Retailers and economists say it will take a while for shoppers to see goods imported from Australia drop in price, if at all, despite the relative weakness of the Australian dollar.
The New Zealand dollar was close to matching the Australian currency at the weekend, though it traded slightly lower again yesterday when the the Reserve Bank of Australia kept interest rates on hold. Despite this, economists say there is a strong chance the currencies will reach parity.
The Australian dollar began to flag in November last year, so five months on should shoppers be getting more for their money when it comes to goods brought in from across the Tasman?
Retail New Zealand's general manager of public affairs, Greg Harford said probably not.
"For imported products there's a range of factors that contribute to the price, that includes things like wages, transport, rents and demand for product, so the exchange rate is only a relatively small component of the retail price of a grocery item, and across the basket of grocery it's going to be pretty difficult to determine a price impact in the short term."
Two-way trade between New Zealand and Australia is valued at about $24 billion a year, with Australia's top exports to this country being wheat, chocolate, cars and aluminium.
Valued at $199 million, wheat is Australia's third biggest export to New Zealand.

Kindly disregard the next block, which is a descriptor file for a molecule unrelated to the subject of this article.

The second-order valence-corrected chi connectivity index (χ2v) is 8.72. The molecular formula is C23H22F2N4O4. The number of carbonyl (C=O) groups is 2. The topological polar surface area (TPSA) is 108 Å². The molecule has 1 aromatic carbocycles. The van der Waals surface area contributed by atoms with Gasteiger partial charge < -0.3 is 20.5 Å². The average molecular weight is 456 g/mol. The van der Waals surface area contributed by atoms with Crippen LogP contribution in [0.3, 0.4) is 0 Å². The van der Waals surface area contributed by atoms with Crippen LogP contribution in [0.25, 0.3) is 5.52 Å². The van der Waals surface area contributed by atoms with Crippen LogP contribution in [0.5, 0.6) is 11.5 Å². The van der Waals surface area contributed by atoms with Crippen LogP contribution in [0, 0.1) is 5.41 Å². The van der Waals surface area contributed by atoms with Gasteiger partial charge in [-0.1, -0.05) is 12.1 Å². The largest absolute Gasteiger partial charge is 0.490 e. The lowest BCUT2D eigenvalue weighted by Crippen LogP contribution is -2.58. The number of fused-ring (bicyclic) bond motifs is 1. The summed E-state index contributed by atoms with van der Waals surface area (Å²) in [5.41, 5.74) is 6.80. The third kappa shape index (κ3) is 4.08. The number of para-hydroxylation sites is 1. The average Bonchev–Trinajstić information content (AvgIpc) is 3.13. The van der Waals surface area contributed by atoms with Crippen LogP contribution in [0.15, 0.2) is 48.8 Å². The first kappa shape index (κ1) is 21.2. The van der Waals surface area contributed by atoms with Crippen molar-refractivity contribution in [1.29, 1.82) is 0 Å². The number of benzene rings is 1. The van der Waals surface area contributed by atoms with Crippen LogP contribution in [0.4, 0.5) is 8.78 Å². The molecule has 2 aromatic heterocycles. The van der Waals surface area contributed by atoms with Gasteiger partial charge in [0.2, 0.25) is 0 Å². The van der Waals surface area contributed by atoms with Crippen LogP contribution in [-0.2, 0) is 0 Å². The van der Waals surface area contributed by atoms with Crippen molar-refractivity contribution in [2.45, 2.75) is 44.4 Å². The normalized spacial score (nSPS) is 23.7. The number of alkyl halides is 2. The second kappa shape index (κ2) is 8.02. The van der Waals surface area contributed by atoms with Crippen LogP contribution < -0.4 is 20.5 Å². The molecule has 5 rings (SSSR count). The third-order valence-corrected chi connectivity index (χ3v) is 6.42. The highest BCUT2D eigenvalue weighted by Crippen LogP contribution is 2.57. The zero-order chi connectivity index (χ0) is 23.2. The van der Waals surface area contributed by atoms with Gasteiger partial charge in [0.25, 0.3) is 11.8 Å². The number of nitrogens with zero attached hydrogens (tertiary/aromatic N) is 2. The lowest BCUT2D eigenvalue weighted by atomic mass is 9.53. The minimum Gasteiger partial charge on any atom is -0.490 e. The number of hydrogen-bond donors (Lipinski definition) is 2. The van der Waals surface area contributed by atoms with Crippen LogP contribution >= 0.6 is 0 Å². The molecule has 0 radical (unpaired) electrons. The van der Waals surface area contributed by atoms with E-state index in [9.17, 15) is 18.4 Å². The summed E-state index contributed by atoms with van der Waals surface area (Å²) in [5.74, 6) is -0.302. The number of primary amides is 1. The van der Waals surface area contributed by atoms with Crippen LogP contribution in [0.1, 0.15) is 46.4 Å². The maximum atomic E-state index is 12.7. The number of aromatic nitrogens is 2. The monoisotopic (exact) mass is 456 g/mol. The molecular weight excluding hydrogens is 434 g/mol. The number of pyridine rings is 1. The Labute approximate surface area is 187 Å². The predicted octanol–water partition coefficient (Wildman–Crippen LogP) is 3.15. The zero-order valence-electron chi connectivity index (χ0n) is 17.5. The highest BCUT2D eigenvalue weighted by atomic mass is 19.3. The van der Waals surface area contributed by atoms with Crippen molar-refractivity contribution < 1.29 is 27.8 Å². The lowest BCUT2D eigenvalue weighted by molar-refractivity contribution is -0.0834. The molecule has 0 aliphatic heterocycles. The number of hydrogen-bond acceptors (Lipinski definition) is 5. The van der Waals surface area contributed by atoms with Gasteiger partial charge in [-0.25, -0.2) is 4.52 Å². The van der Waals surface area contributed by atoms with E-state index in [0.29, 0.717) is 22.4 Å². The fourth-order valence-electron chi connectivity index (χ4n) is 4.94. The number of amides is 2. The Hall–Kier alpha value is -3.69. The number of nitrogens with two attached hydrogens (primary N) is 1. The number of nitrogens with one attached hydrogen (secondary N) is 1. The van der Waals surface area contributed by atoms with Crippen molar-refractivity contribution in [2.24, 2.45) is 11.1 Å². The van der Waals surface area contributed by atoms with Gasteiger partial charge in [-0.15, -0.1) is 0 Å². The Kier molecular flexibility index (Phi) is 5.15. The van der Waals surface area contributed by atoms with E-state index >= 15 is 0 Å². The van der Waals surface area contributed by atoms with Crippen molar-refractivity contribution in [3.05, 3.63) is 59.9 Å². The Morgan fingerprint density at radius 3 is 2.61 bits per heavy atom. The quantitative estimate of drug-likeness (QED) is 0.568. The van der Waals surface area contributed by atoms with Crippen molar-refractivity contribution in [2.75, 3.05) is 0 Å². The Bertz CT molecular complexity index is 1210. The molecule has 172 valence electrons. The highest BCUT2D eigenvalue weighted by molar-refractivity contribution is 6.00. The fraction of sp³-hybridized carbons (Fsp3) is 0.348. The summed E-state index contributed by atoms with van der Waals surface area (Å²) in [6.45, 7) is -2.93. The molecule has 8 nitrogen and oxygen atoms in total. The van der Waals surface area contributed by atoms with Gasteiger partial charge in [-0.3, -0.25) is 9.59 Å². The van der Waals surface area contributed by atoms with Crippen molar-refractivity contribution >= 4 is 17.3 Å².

Greg Harford said it would take a while to see if any reduced cost in the raw product would have any affect on baked goods, pasta and other wheat-based processed food.
"Products that are manufactured in New Zealand using wheat will certainly be impacted by that price change, but again the cost of that raw products is only one component that goes into the finished retail price."
Michael Gray, president of the Baking Industry Association, owns Nada Bakery in Wellington. He said bakers here have seen no sign of falling flour prices.
"Wheat is generally purchased not in the spot market, but relatively over longer term contracts, and a lot of bakeries out there have contracts with flour mills that can run for three to six months.
"So we don't notice any change now, but we may notice in the near future as these contracts come up for renegotiation."
If anything, it may mean prices of baked goods hold, as the price of other ingredients like meat and dairy remain high.
ASB Bank chief economist Nick Tuffley said over time there should be some impact on the price of goods imported from Australia
"It can depend on things like the extent to which importers have exchange rate cover that's in place, and waiting for that to wear off for example, but you would expect overtime the impact to come through, particularly in areas where there is a lot of competition, so the new car market might be one such example."
No one from the country's two main supermarket chains, Progressive Enterprises and Foodstuffs was available to comment on whether they expected prices of their Australian products to fall.